Sigur Rós ‘Kveikur’ – Album Review

The Sigur Rós crusade started in 1994 in Reykjavik with messers, Jónsi Birgisson, Georg Hólm and Águst Ævar Gunnarsson. From the outset, the band have consistently imposed a unique style of atmospheric sounds and ambient music that would make the ideal soundtrack for a journey to the center of earth, Twenty Thousand Leagues Under the Sea, or even the soundtrack to A Space Odyssey.

Kveikur, their tenth album, shows a slight change of direction for the band. The album is overall much tougher, darker and even more violent, than their previous work.

The first song, ‘Brennisteinn’, sets the tone: lots of bass, metallic sounds, and syncopation, with Jón’s voice culminating on top of everything which gives an unbalanced and quirky feeling of unease. ‘Hrafntinna’, sounds like a tribal song for a ritual of initiation, with the same bass drum and cymbals, and accompanying an unidentified wind instrument that I presume you can only hear in symphonic orchestras.

Orchestration is perfectly coupled with experimentation, with more effects and more texture. Kveikur, for me is an upgrade on previous  works. We can tell that there are new techniques, new instruments, new technologies used. Rhythm and melodies are also more structured, but still keeping that same atmospheric sound that made them who they are now.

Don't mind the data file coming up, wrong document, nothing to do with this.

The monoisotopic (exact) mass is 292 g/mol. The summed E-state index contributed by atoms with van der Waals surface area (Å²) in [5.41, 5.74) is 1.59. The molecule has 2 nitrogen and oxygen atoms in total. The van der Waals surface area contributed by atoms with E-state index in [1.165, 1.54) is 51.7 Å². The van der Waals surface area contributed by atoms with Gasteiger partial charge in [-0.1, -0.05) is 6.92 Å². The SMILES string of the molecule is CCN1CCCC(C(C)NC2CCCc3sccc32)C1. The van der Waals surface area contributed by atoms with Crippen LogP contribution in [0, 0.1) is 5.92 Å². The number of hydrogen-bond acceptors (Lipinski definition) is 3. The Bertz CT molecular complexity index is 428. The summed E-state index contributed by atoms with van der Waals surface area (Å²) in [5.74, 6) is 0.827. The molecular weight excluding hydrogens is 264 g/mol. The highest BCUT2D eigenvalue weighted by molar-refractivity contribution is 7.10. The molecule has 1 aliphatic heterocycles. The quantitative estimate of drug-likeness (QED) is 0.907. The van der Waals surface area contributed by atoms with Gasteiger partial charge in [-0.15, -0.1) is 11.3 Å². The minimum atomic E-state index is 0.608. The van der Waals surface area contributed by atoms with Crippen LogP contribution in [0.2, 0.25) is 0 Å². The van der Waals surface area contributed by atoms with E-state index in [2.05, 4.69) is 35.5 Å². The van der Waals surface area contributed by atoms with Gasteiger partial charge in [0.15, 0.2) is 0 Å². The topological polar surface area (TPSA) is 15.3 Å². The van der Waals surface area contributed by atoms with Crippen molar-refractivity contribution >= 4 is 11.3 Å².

A highlight of the album is ‘Isjaki’, which is a bit more rocky and along the lines of Blue Foundationor Massive Attack. It’s probably the only song from the album where you could make a comparison. The rest is absolutely original and beyond anything that has already been done.

Another great thing with this album, and Sigur Rós in general is that, when all the biggest bands and artists of the world get enslaved by the English language (Phoenix, AIR, Björk, and so on), their act is always in their mother tongue and even in the language they invented, Volenska . Unfortunately, it is difficult to get this translated, but I guess this is what makes it so fantastic, a bit like Elfic in The Lord of the Rings. If you want to try to sing along, ‘Isjaki’ check out the YouTube video below.

Kveikur is definitely an album to add to your collection. It would be a lie to say that this opus is made to cheer you up. It’s entirely in minor, and made to get you lost in your inner self. But at the same time, it’s absolutely perfect to have some time out. It’s an amazing piece of art and no other band will ever produce anything similar.

Sigur Rós are growing old and we like it.

Constance Govindin